How cities are like tomatoes
Posted December 12, 2011
This is going to be one of the easiest posts I have ever written, because all I need to do is quote my cyber-friend and fellow writer Ben Brown, and then send you to his own clever and illuminating essay. Ben, who is a principal in the town planning and consultng firm PlaceMakers, thinks cities have evolved like one of my favorite foods:
"Consider the tomato. More specifically the winter tomato, as designed and manufactured in Florida.
"In Tomatoland: How Modern Industrial Agriculture Destroyed Our Most Alluring Fruit, food writer Barry Estabrook shows how things go haywire when you’re determined to dumb down complexity. As Estabrook describes it, Florida tomato growers have one big advantage, a winter growing season, and one big marketing concept: A tomato defined by factory-perfect roundness and redness.
"The trouble is, to get to the round and red, the growers have to dispense with a lot of other stuff that should have some bearing on the value of tomatoes worth buying and eating. Such as: Taste and nutrition, product safety, and labor issues that approximate (and sometimes equate to) slavery . . .
"[T]he sandy soil needs an infusion of expensive, chemical fertilizers to grow non-native plants like tomatoes. And the heat and humidity favor bugs that, according to Estabrook, require some 100 different varieties of pesticides to control. Then, to get a product that can stand up to the time and distance from field to produce section, the already over-engineered tomatoes have to be harvested green and hard, then gassed to ripe-appearing color with ethylene."
OK, you may be thinking, that's quite an indictment of current farming methods, but what does that have to do with cities? Later in his essay, Ben continues:
"The tomato growers’ mistakes are anchored in a fundamental perception problem. What gives tomatoes value is a set of complex, interconnected variables that can be taken for granted when tomatoes are grown in hospitable climates, seasons and soil conditions and when they’re consumed short distances from the fields . . .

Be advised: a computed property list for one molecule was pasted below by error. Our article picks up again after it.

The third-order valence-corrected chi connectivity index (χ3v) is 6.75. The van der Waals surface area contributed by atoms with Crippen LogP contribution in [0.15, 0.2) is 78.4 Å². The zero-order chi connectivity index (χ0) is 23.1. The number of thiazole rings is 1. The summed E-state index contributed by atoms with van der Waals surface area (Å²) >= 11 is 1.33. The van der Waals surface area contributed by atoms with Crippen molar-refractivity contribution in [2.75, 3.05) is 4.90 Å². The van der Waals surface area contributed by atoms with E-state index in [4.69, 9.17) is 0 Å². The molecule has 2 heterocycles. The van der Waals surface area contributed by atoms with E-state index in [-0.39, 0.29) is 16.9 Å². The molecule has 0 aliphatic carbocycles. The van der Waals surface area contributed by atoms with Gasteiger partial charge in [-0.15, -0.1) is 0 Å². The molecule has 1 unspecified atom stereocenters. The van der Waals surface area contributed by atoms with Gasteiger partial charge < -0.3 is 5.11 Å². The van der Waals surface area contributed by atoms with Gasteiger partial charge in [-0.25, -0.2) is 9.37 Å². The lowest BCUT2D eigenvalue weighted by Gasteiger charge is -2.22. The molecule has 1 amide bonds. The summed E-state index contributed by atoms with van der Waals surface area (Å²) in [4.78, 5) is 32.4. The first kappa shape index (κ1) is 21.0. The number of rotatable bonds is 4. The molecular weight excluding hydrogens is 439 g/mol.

"By redesigning tomatoes to optimize a particular shape and hue, then contorting the growing process for the convenience of transport and just-in-time delivery, the South Florida tomato industry engineered the value out of the product, drained humanity out of the process and wed themselves to an unsustainable business model.
"Sound familiar? . . .
"[W]e’ve allowed similar approaches to dominate the “industries” of designing and building the places where we live, work and play.
To optimize distance from noxious industries, we impose zoning separated by use and break apart the connections of community. To optimize private automobile convenience, we bring highways into cities, design neighborhoods and buildings around parking and kill street life. To optimize privacy, we move living quarters to the burbs and force long daily commutes and recreation by appointment. To optimize affordability, we prioritize drive-til-you-qualify financing and isolate people with the fewest resources from employment and education. To optimize appeal to relocating businesses, we incentivize environmental risk and waive the taxes that support the quality of life that businesses list as a reason to relocate.
"What’s missing is an appreciation of the way tomatoes — and other real world entities — work. Ours is a universe of constantly emerging interactions. Push on one thing, lots of other stuff starts moving around . . ."
I'm pretty sure that Ben won't mind my quoting him at some length here. There is much more in his full article, which I encourage you to read. While he starts with what seems like a preposterous simile (cities are like tomatoes . . . yeah, sure), it's really not a bad way to get us thinking about the ways in which the human environment is like the natural environment, and how lessons available in one can help us avoid or correct mistakes in the other.
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Kaid Benfield writes (almost) daily about community, development, and the environment. For more posts, see his blog's home page.
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